advertisement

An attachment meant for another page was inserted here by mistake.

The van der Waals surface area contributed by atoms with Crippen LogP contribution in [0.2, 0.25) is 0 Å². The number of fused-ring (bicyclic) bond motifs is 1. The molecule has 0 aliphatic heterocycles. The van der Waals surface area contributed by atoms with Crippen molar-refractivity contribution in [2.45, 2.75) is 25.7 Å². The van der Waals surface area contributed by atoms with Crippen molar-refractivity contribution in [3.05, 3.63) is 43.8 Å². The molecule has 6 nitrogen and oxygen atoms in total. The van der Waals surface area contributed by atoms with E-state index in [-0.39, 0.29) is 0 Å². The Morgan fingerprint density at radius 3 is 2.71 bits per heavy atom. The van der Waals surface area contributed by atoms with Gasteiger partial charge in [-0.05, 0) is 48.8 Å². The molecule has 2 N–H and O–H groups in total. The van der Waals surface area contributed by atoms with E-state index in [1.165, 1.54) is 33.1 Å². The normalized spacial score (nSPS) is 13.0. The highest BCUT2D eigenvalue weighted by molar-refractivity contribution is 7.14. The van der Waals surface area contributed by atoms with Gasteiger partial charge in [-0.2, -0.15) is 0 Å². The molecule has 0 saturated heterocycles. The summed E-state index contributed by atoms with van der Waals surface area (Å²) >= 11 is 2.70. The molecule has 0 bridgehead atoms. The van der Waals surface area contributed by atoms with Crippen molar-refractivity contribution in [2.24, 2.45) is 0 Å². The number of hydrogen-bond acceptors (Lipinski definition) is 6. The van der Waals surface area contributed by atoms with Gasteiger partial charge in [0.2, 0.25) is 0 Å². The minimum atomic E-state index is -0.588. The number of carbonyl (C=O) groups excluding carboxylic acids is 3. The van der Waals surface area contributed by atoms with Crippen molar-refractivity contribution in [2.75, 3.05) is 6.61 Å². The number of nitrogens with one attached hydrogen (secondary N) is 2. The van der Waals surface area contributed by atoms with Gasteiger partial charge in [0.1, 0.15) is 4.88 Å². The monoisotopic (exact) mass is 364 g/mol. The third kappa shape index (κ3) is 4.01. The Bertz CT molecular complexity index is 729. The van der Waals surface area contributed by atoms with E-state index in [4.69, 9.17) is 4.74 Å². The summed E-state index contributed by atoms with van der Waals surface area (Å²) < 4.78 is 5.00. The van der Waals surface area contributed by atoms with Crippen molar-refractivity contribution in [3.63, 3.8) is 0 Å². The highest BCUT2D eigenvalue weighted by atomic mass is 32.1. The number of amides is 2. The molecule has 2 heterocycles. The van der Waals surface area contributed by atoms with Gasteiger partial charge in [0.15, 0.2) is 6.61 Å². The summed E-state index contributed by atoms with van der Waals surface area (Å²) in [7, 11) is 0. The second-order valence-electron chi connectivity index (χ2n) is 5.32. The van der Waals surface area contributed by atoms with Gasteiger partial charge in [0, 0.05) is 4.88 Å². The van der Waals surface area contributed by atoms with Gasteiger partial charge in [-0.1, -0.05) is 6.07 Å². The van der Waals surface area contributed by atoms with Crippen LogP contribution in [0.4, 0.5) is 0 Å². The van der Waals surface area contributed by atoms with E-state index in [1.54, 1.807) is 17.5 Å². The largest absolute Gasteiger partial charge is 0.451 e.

OR 3: Lecture 8 - Subgame Perfection Recap In the previous chapter • We took a formal look at extensive form games; • Investigated an analysis technique for extensive form games called backwards induction. In this Chapter we will take a look at another important aspect of extensive form games. Connection between extensive and normal form games It should be relatively straightforward to see that we can represent any extensive form game in normal form. The strategies in the normal form game simply correspond to all possible combinations of strategies at each level corresponding to each player. An extensive form game. We have: 𝑆1 = {XY, XZ, WY, WZ} and 𝑆2 = {DA, DB, CA, CB} the corresponding normal form game is given as: (2,0) (2,0) ( (4,1) (4,1) (2,0) (2,0) (3,5) (3,5) (4,2) (3,1) (4,1) (4,1) (4,2) (3,1) ) (3,5) (3,5) Note! There is always a unique normal form representation of an extensive form game (ignoring ordering of strategies) however the opposite is not true. The following game: ( (3,8) (2,1) ) (5,2) (5,2) has the two extensive form game representations shown. Two extensive form games corresponding to the same extensive form game. Subgames Definition of a subgame In an extensive form game, a node 𝑥 is said to initiate a subgame if and only if 𝑥 and all successors of 𝑥 are in information sets containing only successors of 𝑥. A game where all nodes initiate a subgame is shown. All nodes initiate a subgame. A game that does not have perfect information nodes 𝑐, 𝑓 and 𝑏 initiate subgames but all of 𝑏's successors do not is shown. Nodes c,f and b initiate a subgame. Similarly, in the game shown the only node that initiates a subgame is 𝑑. Node d initiates a subgame. Subgame perfect equilibria We have identified how to obtain Nash equilibria in extensive form games. We now give a refinement of this: Definition of subgame perfect equilibrium A subgame perfect Nash equilibrium is a Nash equilibrium in which the strategy profiles specify Nash equilibria for every subgame of the game. Note that this includes subgames that might not be reached during play! Let us consider the example shown. A running example of a game with subgame perfect equilibrium. Let us build the corresponding normal form game: 𝑆1 = {𝐴𝐶, 𝐴𝐷, 𝐵𝐶, 𝐵𝐷} and 𝑆2 = {𝑋, 𝑌} using the above ordering we have: (−1,2) (0, −1) (2,3) (−1,1) ( ) (1,7) (1,7) (1,7) (1,7) The Nash equilibria for the above game (easily found by inspecting best responses) are: {(𝐴𝐷, 𝑋), (𝐵𝐶, 𝑌), (𝐵𝐷, 𝑌)} If we take a look at the normal form game representation of the subgame initiated at node b with strategy sets: 𝑆1 = {𝐶, 𝐷}and 𝑆2 = {𝑋, 𝑌} we have: ( (−1,2) (0, −1) ) (2,3) (−1,1) We see that the (unique) Nash equilibria for the above game is (𝐷, 𝑋). Thus the only subgame perfect equilibria of the entire game is {𝐴𝐷, 𝑋}. Some comments: • Hopefully it is clear that subgame perfect Nash equilibrium is a refinement of Nash equilibrium. • In games with perfect information, the Nash equilibrium obtained through backwards induction is subgame perfect.